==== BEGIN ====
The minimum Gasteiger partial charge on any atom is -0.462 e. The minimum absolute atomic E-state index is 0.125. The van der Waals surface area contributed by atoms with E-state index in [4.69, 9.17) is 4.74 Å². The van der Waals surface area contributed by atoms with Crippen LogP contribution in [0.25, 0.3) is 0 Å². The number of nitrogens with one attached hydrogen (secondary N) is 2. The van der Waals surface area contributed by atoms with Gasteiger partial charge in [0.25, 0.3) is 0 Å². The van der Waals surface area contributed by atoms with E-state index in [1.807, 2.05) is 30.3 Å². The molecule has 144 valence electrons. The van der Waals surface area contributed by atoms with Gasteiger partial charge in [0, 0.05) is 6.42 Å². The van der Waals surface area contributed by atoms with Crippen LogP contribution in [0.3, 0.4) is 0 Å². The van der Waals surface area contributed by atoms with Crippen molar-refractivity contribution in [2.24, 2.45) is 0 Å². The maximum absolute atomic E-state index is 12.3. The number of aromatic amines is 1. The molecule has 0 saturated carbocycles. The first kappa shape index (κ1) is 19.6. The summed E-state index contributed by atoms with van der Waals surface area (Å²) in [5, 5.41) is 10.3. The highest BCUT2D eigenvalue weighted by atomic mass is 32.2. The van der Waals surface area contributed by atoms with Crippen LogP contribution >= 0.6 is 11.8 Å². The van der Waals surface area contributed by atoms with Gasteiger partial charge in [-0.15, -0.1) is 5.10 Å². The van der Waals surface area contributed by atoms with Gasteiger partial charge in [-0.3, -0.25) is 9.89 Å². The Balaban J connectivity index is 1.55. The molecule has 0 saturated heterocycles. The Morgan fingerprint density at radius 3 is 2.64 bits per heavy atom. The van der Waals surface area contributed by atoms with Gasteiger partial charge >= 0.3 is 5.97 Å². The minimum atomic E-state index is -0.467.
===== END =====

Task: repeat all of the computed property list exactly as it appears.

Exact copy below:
The minimum Gasteiger partial charge on any atom is -0.462 e. The minimum absolute atomic E-state index is 0.125. The van der Waals surface area contributed by atoms with E-state index in [4.69, 9.17) is 4.74 Å². The van der Waals surface area contributed by atoms with Crippen LogP contribution in [0.25, 0.3) is 0 Å². The number of nitrogens with one attached hydrogen (secondary N) is 2. The van der Waals surface area contributed by atoms with Gasteiger partial charge in [0.25, 0.3) is 0 Å². The van der Waals surface area contributed by atoms with E-state index in [1.807, 2.05) is 30.3 Å². The molecule has 144 valence electrons. The van der Waals surface area contributed by atoms with Gasteiger partial charge in [0, 0.05) is 6.42 Å². The van der Waals surface area contributed by atoms with Crippen LogP contribution in [0.3, 0.4) is 0 Å². The van der Waals surface area contributed by atoms with Crippen molar-refractivity contribution in [2.24, 2.45) is 0 Å². The maximum absolute atomic E-state index is 12.3. The number of aromatic amines is 1. The molecule has 0 saturated carbocycles. The first kappa shape index (κ1) is 19.6. The summed E-state index contributed by atoms with van der Waals surface area (Å²) in [5, 5.41) is 10.3. The highest BCUT2D eigenvalue weighted by atomic mass is 32.2. The van der Waals surface area contributed by atoms with Crippen LogP contribution >= 0.6 is 11.8 Å². The van der Waals surface area contributed by atoms with Gasteiger partial charge in [-0.15, -0.1) is 5.10 Å². The van der Waals surface area contributed by atoms with Gasteiger partial charge in [-0.3, -0.25) is 9.89 Å². The Balaban J connectivity index is 1.55. The molecule has 0 saturated heterocycles. The Morgan fingerprint density at radius 3 is 2.64 bits per heavy atom. The van der Waals surface area contributed by atoms with Gasteiger partial charge >= 0.3 is 5.97 Å². The minimum atomic E-state index is -0.467.